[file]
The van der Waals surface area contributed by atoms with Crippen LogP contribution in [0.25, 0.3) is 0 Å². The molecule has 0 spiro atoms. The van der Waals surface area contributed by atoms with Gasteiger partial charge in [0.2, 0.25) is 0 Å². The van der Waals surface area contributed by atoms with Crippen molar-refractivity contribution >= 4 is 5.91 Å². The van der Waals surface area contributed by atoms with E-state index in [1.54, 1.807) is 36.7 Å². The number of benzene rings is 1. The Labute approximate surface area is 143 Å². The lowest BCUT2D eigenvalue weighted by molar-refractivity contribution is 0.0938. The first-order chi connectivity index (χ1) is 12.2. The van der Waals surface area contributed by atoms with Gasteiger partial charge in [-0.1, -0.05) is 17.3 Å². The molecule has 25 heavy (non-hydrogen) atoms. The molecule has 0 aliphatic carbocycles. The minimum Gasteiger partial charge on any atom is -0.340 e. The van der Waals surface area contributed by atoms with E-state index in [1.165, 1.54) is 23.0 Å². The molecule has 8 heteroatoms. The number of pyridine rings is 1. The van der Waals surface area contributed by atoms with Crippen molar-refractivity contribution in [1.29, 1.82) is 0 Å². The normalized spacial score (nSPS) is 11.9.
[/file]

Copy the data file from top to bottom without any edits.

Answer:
The van der Waals surface area contributed by atoms with Crippen LogP contribution in [0.25, 0.3) is 0 Å². The molecule has 0 spiro atoms. The van der Waals surface area contributed by atoms with Gasteiger partial charge in [0.2, 0.25) is 0 Å². The van der Waals surface area contributed by atoms with Crippen molar-refractivity contribution >= 4 is 5.91 Å². The van der Waals surface area contributed by atoms with E-state index in [1.54, 1.807) is 36.7 Å². The number of benzene rings is 1. The Labute approximate surface area is 143 Å². The lowest BCUT2D eigenvalue weighted by molar-refractivity contribution is 0.0938. The first-order chi connectivity index (χ1) is 12.2. The van der Waals surface area contributed by atoms with Gasteiger partial charge in [-0.1, -0.05) is 17.3 Å². The molecule has 25 heavy (non-hydrogen) atoms. The molecule has 0 aliphatic carbocycles. The minimum Gasteiger partial charge on any atom is -0.340 e. The van der Waals surface area contributed by atoms with E-state index in [1.165, 1.54) is 23.0 Å². The molecule has 8 heteroatoms. The number of pyridine rings is 1. The van der Waals surface area contributed by atoms with Crippen molar-refractivity contribution in [1.29, 1.82) is 0 Å². The normalized spacial score (nSPS) is 11.9.